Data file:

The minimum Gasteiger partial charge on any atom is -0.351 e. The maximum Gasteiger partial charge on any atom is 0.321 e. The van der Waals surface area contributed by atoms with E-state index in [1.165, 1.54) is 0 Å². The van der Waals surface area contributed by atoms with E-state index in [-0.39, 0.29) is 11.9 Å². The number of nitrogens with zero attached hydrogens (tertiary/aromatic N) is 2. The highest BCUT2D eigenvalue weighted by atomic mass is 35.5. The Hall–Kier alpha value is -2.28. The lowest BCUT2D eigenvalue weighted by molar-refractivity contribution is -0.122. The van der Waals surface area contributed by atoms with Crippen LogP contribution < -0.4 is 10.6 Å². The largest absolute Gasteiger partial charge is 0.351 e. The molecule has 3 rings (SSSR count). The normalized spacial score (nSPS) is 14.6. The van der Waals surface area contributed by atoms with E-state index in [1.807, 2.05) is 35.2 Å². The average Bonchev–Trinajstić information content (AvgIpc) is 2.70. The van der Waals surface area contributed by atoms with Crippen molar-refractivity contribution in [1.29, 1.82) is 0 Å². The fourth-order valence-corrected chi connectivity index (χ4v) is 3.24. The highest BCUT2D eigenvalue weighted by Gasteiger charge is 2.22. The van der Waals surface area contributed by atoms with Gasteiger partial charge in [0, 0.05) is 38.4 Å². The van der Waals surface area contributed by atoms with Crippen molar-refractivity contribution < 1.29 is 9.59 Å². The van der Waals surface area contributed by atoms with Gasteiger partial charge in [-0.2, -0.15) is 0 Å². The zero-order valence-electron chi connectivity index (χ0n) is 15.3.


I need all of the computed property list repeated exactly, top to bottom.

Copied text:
The minimum Gasteiger partial charge on any atom is -0.351 e. The maximum Gasteiger partial charge on any atom is 0.321 e. The van der Waals surface area contributed by atoms with E-state index in [1.165, 1.54) is 0 Å². The van der Waals surface area contributed by atoms with E-state index in [-0.39, 0.29) is 11.9 Å². The number of nitrogens with zero attached hydrogens (tertiary/aromatic N) is 2. The highest BCUT2D eigenvalue weighted by atomic mass is 35.5. The Hall–Kier alpha value is -2.28. The lowest BCUT2D eigenvalue weighted by molar-refractivity contribution is -0.122. The van der Waals surface area contributed by atoms with Crippen LogP contribution < -0.4 is 10.6 Å². The largest absolute Gasteiger partial charge is 0.351 e. The molecule has 3 rings (SSSR count). The normalized spacial score (nSPS) is 14.6. The van der Waals surface area contributed by atoms with E-state index in [1.807, 2.05) is 35.2 Å². The average Bonchev–Trinajstić information content (AvgIpc) is 2.70. The van der Waals surface area contributed by atoms with Crippen molar-refractivity contribution in [1.29, 1.82) is 0 Å². The fourth-order valence-corrected chi connectivity index (χ4v) is 3.24. The highest BCUT2D eigenvalue weighted by Gasteiger charge is 2.22. The van der Waals surface area contributed by atoms with Gasteiger partial charge in [0, 0.05) is 38.4 Å². The van der Waals surface area contributed by atoms with Crippen molar-refractivity contribution < 1.29 is 9.59 Å². The van der Waals surface area contributed by atoms with Gasteiger partial charge in [-0.2, -0.15) is 0 Å². The zero-order valence-electron chi connectivity index (χ0n) is 15.3.